No Person shall be a Senator who shall not have attained to the Age of thirty Years, and been nine Years a Citizen of the United States, and who shall not, when elected, be an Inhabitant of that State for which he shall be chosen.

The Vice President of the United States shall be President of the Senate, but shall have no Vote, unless they be equally divided.

The Senate shall chuse their other Officers, and also a President pro tempore, in the Absence of the Vice President, or when he shall exercise the Office of President of the United States.

The Senate shall have the sole Power to try all Impeachments. When sitting for that Purpose, they shall be on Oath or Affirmation. When the President of the United States is tried, the Chief Justice shall preside: And no Person shall be convicted without the Concurrence of two thirds of the Members present.

Judgment in Cases of Impeachment shall not extend further than to removal from Office, and disqualification to hold and enjoy any Office of honor, Trust or Profit under the United States: but the Party convicted shall nevertheless be liable and subject to Indictment, Trial, Judgment and Punishment, according to Law.

Section 4: Elections

The Times, Places and Manner of holding Elections for Senators and Representatives, shall be prescribed in each State by the Legislature thereof; but the Congress may at any time by Law make or alter such Regulations, except as to the Places of chusing Senators.

The Congress shall assemble at least once in every Year, and such Meeting shall be on the first Monday in December, unless they shall by Law appoint a different Day.

Section 5: Powers and Duties of Congress

Each House shall be the Judge of the Elections, Returns and Qualifications of its own Members,and a Majority of each shall constitute a Quorum to do Business; but a smaller Number may adjourn from day to day, and may be authorized to compel the Attendance of absent Members, in such Manner, and under such Penalties as each House may provide.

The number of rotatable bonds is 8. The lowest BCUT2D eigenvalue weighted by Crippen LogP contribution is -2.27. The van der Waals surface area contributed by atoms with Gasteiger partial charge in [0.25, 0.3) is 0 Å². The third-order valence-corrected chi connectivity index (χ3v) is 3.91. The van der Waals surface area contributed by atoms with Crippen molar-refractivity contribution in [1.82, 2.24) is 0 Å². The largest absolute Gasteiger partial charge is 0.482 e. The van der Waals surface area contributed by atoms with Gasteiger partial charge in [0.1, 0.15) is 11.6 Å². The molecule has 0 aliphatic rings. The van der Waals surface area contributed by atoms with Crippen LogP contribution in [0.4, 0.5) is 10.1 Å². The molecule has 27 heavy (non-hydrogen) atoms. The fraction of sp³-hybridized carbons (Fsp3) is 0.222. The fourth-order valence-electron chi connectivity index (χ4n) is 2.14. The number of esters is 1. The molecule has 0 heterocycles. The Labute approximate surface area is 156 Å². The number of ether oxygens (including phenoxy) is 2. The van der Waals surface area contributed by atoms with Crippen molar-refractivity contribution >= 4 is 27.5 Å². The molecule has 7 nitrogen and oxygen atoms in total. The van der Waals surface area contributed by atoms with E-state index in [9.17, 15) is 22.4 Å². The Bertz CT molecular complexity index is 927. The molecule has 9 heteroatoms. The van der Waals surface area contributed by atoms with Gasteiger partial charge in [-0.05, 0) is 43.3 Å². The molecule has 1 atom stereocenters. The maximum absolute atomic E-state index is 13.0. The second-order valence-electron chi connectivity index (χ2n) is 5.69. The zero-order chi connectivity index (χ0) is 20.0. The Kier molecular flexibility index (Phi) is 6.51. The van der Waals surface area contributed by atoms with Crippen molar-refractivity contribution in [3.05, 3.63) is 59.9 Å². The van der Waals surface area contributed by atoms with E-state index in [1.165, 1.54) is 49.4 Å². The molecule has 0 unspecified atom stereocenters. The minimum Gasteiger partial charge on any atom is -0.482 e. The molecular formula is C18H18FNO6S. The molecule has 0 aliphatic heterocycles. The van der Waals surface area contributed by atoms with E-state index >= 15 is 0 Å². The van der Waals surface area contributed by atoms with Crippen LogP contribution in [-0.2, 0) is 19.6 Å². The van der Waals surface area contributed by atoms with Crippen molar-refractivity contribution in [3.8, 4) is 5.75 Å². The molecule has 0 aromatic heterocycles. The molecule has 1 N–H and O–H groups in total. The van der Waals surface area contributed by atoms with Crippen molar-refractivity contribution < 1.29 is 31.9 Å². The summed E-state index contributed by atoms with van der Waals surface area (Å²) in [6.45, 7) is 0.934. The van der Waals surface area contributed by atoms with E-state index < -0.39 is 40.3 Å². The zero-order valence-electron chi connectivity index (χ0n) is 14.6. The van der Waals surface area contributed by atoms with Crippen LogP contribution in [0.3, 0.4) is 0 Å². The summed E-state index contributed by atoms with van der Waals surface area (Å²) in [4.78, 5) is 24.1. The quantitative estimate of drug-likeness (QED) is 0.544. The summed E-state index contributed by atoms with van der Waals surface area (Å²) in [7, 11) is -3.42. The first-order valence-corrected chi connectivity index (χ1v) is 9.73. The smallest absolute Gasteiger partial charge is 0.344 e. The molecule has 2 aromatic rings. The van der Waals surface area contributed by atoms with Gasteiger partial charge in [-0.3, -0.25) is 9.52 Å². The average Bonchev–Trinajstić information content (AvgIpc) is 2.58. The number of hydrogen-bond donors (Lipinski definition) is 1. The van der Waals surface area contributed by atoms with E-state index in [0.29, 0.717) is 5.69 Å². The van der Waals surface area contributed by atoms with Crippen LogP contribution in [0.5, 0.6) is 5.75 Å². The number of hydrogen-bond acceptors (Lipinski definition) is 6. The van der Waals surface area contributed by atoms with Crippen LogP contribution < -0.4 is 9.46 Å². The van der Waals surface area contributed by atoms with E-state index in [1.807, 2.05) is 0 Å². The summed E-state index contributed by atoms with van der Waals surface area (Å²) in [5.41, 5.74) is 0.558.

Each House may determine the Rules of its Proceedings, punish its Members for disorderly Behaviour, and, with the Concurrence of two thirds, expel a Member.

Each House shall keep a Journal of its Proceedings, and from time to time publish the same, excepting such Parts as may in their Judgment require Secrecy; and the Yeas and Nays of the Members of either House on any question shall, at the Desire of one fifth of those Present, be entered on the Journal.

Neither House, during the Session of Congress, shall, without the Consent of the other, adjourn for more than three days, nor to any other Place than that in which the two Houses shall be sitting.

Section 6: Rights and Disabilities of Members

The Senators and Representatives shall receive a Compensation for their Services, to be ascertained by Law, and paid out of the Treasury of the United States.They shall in all Cases, except Treason, Felony and Breach of the Peace, be privileged from Arrest during their Attendance at the Session of their respective Houses, and in going to and returning from the same; and for any Speech or Debate in either House, they shall not be questioned in any other Place.

No Senator or Representative shall, during the Time for which he was elected, be appointed to any civil Office under the Authority of the United States, which shall have been created, or the Emoluments whereof shall have been encreased during such time; and no Person holding any Office under the United States, shall be a Member of either House during his Continuance in Office.

Section 7: Legislative Process

All Bills for raising Revenue shall originate in the House of Representatives; but the Senate may propose or concur with Amendments as on other Bills.